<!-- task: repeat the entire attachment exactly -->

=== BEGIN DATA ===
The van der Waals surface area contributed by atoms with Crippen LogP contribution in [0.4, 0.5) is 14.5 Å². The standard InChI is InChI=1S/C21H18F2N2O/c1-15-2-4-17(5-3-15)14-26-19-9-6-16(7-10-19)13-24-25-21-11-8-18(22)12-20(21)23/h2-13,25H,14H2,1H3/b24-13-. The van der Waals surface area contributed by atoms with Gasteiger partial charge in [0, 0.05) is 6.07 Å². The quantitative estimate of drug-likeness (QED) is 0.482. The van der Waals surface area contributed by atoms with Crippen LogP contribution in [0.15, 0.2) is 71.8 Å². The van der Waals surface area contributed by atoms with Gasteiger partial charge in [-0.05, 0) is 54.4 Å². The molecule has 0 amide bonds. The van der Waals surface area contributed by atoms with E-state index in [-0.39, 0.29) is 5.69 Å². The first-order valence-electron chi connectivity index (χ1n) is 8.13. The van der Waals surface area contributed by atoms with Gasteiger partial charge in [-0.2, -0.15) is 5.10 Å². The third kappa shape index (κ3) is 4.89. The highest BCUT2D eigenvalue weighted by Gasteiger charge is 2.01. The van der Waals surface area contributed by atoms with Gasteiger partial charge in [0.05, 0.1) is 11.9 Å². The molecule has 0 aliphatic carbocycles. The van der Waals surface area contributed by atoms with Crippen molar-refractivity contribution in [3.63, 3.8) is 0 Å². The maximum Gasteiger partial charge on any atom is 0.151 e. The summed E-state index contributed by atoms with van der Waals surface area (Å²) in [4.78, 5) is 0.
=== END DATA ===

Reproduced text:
The van der Waals surface area contributed by atoms with Crippen LogP contribution in [0.4, 0.5) is 14.5 Å². The standard InChI is InChI=1S/C21H18F2N2O/c1-15-2-4-17(5-3-15)14-26-19-9-6-16(7-10-19)13-24-25-21-11-8-18(22)12-20(21)23/h2-13,25H,14H2,1H3/b24-13-. The van der Waals surface area contributed by atoms with Gasteiger partial charge in [0, 0.05) is 6.07 Å². The quantitative estimate of drug-likeness (QED) is 0.482. The van der Waals surface area contributed by atoms with Crippen LogP contribution in [0.15, 0.2) is 71.8 Å². The van der Waals surface area contributed by atoms with Gasteiger partial charge in [-0.05, 0) is 54.4 Å². The molecule has 0 amide bonds. The van der Waals surface area contributed by atoms with E-state index in [-0.39, 0.29) is 5.69 Å². The first-order valence-electron chi connectivity index (χ1n) is 8.13. The van der Waals surface area contributed by atoms with Gasteiger partial charge in [-0.2, -0.15) is 5.10 Å². The third kappa shape index (κ3) is 4.89. The highest BCUT2D eigenvalue weighted by Gasteiger charge is 2.01. The van der Waals surface area contributed by atoms with Gasteiger partial charge in [0.05, 0.1) is 11.9 Å². The molecule has 0 aliphatic carbocycles. The van der Waals surface area contributed by atoms with Crippen molar-refractivity contribution in [3.63, 3.8) is 0 Å². The maximum Gasteiger partial charge on any atom is 0.151 e. The summed E-state index contributed by atoms with van der Waals surface area (Å²) in [4.78, 5) is 0.